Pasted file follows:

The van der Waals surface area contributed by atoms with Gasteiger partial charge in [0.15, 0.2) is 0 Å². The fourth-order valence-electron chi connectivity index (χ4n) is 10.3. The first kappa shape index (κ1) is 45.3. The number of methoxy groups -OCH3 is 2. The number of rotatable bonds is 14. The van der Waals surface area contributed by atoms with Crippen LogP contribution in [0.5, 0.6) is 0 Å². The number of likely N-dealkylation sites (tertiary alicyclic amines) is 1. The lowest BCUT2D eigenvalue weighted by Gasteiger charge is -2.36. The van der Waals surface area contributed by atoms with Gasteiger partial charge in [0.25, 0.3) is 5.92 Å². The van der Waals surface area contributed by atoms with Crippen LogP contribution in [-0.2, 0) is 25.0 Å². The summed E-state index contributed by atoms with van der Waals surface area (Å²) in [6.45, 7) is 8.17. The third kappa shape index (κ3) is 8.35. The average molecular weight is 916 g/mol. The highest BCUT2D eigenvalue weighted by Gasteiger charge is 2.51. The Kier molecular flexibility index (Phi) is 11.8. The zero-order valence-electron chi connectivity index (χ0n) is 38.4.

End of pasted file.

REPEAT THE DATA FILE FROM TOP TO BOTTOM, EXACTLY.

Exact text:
The van der Waals surface area contributed by atoms with Gasteiger partial charge in [0.15, 0.2) is 0 Å². The fourth-order valence-electron chi connectivity index (χ4n) is 10.3. The first kappa shape index (κ1) is 45.3. The number of methoxy groups -OCH3 is 2. The number of rotatable bonds is 14. The van der Waals surface area contributed by atoms with Crippen LogP contribution in [0.5, 0.6) is 0 Å². The number of likely N-dealkylation sites (tertiary alicyclic amines) is 1. The lowest BCUT2D eigenvalue weighted by Gasteiger charge is -2.36. The van der Waals surface area contributed by atoms with Gasteiger partial charge in [0.25, 0.3) is 5.92 Å². The van der Waals surface area contributed by atoms with Crippen LogP contribution in [-0.2, 0) is 25.0 Å². The summed E-state index contributed by atoms with van der Waals surface area (Å²) in [6.45, 7) is 8.17. The third kappa shape index (κ3) is 8.35. The average molecular weight is 916 g/mol. The highest BCUT2D eigenvalue weighted by Gasteiger charge is 2.51. The Kier molecular flexibility index (Phi) is 11.8. The zero-order valence-electron chi connectivity index (χ0n) is 38.4.